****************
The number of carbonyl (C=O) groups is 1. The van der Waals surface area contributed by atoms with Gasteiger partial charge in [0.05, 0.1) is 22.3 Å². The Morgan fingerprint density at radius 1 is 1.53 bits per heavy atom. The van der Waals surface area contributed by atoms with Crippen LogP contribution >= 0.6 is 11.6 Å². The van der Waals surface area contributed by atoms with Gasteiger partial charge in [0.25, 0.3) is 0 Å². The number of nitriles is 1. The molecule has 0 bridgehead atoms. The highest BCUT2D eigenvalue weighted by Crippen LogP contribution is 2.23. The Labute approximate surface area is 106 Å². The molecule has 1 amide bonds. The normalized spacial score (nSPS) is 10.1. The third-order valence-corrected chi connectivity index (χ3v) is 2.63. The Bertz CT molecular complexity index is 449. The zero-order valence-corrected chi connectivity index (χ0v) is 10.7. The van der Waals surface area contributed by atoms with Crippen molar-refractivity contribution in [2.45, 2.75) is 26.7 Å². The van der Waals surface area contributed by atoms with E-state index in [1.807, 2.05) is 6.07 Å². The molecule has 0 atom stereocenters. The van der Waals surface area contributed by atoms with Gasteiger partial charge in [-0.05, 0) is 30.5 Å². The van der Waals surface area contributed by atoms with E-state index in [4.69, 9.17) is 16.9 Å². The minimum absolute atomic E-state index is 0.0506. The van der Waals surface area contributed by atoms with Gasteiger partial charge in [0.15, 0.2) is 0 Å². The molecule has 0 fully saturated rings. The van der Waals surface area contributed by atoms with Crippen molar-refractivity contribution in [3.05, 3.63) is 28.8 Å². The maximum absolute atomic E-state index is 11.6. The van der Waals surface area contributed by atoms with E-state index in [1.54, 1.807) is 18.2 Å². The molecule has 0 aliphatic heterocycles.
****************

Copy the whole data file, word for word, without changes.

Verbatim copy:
The number of carbonyl (C=O) groups is 1. The van der Waals surface area contributed by atoms with Gasteiger partial charge in [0.05, 0.1) is 22.3 Å². The Morgan fingerprint density at radius 1 is 1.53 bits per heavy atom. The van der Waals surface area contributed by atoms with Crippen LogP contribution >= 0.6 is 11.6 Å². The van der Waals surface area contributed by atoms with Gasteiger partial charge in [0.25, 0.3) is 0 Å². The number of nitriles is 1. The molecule has 0 bridgehead atoms. The highest BCUT2D eigenvalue weighted by Crippen LogP contribution is 2.23. The Labute approximate surface area is 106 Å². The molecule has 1 amide bonds. The normalized spacial score (nSPS) is 10.1. The third-order valence-corrected chi connectivity index (χ3v) is 2.63. The Bertz CT molecular complexity index is 449. The zero-order valence-corrected chi connectivity index (χ0v) is 10.7. The van der Waals surface area contributed by atoms with Crippen molar-refractivity contribution in [2.45, 2.75) is 26.7 Å². The van der Waals surface area contributed by atoms with E-state index in [1.807, 2.05) is 6.07 Å². The molecule has 0 atom stereocenters. The van der Waals surface area contributed by atoms with Gasteiger partial charge in [-0.05, 0) is 30.5 Å². The van der Waals surface area contributed by atoms with E-state index in [4.69, 9.17) is 16.9 Å². The minimum absolute atomic E-state index is 0.0506. The van der Waals surface area contributed by atoms with Gasteiger partial charge in [0.15, 0.2) is 0 Å². The molecule has 0 fully saturated rings. The van der Waals surface area contributed by atoms with Crippen molar-refractivity contribution in [3.05, 3.63) is 28.8 Å². The maximum absolute atomic E-state index is 11.6. The van der Waals surface area contributed by atoms with E-state index in [1.54, 1.807) is 18.2 Å². The molecule has 0 aliphatic heterocycles.